Use this URL to cite or link to this record in EThOS: https://ethos.bl.uk/OrderDetails.do?uin=uk.bl.ethos.792776
Title: Orbits of a mad comet : outsiderdom, myths and collective memory in the life and works of Wilfred Owen
Author: Bryden, Thomas
ISNI:       0000 0004 8500 0287
Awarding Body: Royal Holloway, University of London
Current Institution: Royal Holloway, University of London
Date of Award: 2018
Availability of Full Text:
Access from EThOS:
Access from Institution:
Abstract:
This thesis examines the work of Wilfred Owen in the context of his lifelong compulsion to present himself as an outsider possessed of elevated knowledge - as one who transcends the expectations of his social background and allies himself with groups who value esoteric knowledge. Though these tendencies have previously been noted by biographers and literary critics, this thesis posits that they are more influential on his poetry than has been previously observed, and explores the different outsider groups with which Owen aligns himself. This thesis also discusses Owen as an influential artistic figure alongside recent historical criticisms of myths about the First World War. As new perspectives on the conflict are explored, Owen's place in collective memory has increasingly been questioned and criticized as limited, and the reasons behind this, as well as the validity of the central place Owen holds in the conception of the 'War Myth' are investigated. These two elements are connected by the central assertion of this thesis, which is that while it can be shown that Owen is disproportionately influential and provides only a limited, personal account of a very complex historical event, when his work and his personal philosophy are taken into account, Owen in fact presents himself as representational only of outsider groups that consider themselves separate and elevated. It therefore becomes apparent from his writing, correspondence and from the proclivities made apparent by the decisions he made in the course of his short life that he should not be considered as an everyman, nor as a spokesperson for all soldiers. This was neither his intention, nor an appropriate didactic use for his writing. Through this interpretation, this thesis asserts that in tandem with expressing caution when confronted with widespread acceptance of the myths of the First World War, the informed observer must also be cautious about accepting the myths about Owen himself.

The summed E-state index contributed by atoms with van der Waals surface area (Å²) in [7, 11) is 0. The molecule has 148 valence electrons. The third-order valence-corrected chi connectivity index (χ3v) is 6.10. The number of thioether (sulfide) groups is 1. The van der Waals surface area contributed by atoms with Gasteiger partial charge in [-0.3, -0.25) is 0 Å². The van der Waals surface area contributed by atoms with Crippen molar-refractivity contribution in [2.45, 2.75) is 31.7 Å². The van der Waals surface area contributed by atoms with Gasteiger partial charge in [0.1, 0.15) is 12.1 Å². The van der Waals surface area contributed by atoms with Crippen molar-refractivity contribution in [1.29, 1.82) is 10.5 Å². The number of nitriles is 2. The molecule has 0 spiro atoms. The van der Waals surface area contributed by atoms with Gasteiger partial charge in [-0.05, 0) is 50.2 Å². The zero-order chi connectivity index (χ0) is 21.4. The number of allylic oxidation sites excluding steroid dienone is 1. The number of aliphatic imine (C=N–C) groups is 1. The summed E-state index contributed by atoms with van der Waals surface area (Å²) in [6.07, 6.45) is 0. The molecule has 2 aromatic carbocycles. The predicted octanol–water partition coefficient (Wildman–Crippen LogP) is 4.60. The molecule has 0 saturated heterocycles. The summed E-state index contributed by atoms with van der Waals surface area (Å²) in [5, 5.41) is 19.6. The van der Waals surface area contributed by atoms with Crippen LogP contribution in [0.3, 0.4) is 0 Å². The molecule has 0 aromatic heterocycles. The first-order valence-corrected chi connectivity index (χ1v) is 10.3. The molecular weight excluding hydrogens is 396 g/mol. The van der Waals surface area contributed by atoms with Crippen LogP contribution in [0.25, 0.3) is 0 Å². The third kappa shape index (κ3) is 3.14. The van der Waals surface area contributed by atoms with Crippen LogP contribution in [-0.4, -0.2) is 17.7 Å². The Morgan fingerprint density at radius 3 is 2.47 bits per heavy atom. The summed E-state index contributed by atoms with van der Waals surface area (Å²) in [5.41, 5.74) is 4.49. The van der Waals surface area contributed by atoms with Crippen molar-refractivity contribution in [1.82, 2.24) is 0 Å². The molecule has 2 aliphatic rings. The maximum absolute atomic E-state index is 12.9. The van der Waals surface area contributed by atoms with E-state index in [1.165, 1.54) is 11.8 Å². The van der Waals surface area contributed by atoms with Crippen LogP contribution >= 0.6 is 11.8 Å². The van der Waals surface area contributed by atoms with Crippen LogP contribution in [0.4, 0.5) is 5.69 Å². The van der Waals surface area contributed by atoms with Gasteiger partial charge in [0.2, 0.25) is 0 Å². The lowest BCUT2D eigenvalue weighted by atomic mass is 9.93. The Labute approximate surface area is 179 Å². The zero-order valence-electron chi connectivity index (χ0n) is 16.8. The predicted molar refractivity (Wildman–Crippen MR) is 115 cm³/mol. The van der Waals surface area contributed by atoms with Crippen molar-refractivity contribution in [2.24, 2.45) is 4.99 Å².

Supervisor: Not available Sponsor: Not available
Qualification Name: Thesis (Ph.D.) Qualification Level: Doctoral
EThOS ID: uk.bl.ethos.792776  DOI: Not available
Keywords: Wilfred Owen ; War Poetry ; First World War ; Great War
Share: